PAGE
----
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17 April 2014 12:48 pm ,
Vol. 344 ,
Officials last week revealed that the U.S. contribution to ITER could cost $3.9 billion by 2034—roughly four times the...
An experimental hepatitis B drug that looked safe in animal trials tragically killed five of 15 patients in 1993. Now,...
Using the two high-quality genomes that exist for Neandertals and Denisovans, researchers find clues to gene activity...
A new report from the Intergovernmental Panel on Climate Change (IPCC) concludes that humanity has done little to slow...
Astronomers have discovered an Earth-sized planet in the habitable zone of a red dwarf—a star cooler than the sun—500...
Three years ago, Jennifer Francis of Rutgers University proposed that a warming Arctic was altering the behavior of the...
- 17 April 2014 12:48 pm , Vol. 344 , #6181
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ScienceDebate Announces Shift to Oregon
7 April 2008 (All day)
A plan to hold a presidential debate on science and technology issues in Philadelphia, Pennsylvania, next week has failed. Now organizers hope to stage the event on 9 May in Oregon. But with candidates careful to avoid missteps, that plan faces tough odds.
Launched in December, ScienceDebate2008 is a grass-roots movement to hold a national discussion on science and technology issues, including stem cell research, climate change, and science education. Dozens of the nation's science organizations are behind it, including the American Chemical Society, the American Society of Plant Biologists, and the American Association for the Advancement of Science (AAAS), which publishes ScienceNOW. At the AAAS annual meeting in February, representatives for senators Hillary Clinton (D-NY) and Barack Obama (D-IL) said the candidates would consider attending the debate (ScienceNOW, 16 February). It was to be held 18 April at the Franklin Institute in Philadelphia, 4 days before the Democratic primary in Pennsylvania.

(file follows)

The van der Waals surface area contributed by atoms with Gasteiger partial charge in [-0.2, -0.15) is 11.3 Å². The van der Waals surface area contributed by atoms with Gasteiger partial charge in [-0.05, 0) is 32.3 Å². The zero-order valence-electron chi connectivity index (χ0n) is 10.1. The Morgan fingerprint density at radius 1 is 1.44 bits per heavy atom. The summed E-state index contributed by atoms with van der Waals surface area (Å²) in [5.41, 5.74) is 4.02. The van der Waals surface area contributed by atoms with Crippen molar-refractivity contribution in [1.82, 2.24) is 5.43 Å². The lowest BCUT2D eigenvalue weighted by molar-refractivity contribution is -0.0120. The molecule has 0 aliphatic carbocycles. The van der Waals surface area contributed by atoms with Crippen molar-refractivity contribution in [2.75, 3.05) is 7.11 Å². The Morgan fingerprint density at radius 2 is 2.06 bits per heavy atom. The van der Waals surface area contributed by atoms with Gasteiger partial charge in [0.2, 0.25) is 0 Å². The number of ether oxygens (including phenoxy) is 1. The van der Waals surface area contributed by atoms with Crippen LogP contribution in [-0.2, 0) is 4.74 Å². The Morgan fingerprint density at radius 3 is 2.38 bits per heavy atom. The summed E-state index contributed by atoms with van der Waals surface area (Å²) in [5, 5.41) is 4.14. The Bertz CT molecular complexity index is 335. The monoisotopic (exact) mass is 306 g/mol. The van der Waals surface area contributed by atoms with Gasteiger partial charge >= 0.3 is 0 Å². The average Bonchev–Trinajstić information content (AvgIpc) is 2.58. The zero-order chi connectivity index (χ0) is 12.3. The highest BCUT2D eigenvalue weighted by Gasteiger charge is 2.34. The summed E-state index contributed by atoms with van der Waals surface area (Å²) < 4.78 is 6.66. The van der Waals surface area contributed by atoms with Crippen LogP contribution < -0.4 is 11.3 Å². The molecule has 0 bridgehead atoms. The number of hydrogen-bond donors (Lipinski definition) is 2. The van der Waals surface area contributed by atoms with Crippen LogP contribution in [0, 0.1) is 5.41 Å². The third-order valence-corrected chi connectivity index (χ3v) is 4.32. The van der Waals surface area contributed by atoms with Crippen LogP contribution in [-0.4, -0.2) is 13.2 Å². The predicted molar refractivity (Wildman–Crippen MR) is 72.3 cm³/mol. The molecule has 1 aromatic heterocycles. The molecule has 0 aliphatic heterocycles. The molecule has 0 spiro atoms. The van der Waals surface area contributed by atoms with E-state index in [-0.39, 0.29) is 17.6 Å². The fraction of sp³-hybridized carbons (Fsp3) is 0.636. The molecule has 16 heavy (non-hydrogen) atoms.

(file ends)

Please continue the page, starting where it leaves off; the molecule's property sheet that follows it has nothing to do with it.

But last month, Obama's campaign backed out, and the Clinton and McCain campaigns have not said what they will do. So organizers scrapped the Philadelphia date and announced the Oregon plan, with details on the venue to come. Public television shows NOVA and NOW are sponsoring the event, in hopes that the promise of television coverage will attract the candidates. "I'm very hopeful," says debate organizer Matthew Chapman, a screenwriter who has worked on science-related projects. "These issues are just too important to ignore."
Political scientist Joseph Lowndes of the University of Oregon, Eugene, is skeptical that the May event will happen, however. It may have come too late in the campaign cycle to attract candidates who might earlier have sought the attention. "They are now well-defined commodities," he says. And Arizona Senator John McCain, the presumptive Republican candidate, may be eager to avoid the issue of human embryonic stem cells, which could fracture his political support.
If the Oregon debate falls through, Chapman hopes to try to set yet another debate over the summer. Failing that, organizers plan to submit questions to the Commission on Presidential Debates, which has already announced dates and locations for three debates this fall once both parties' nominees are named.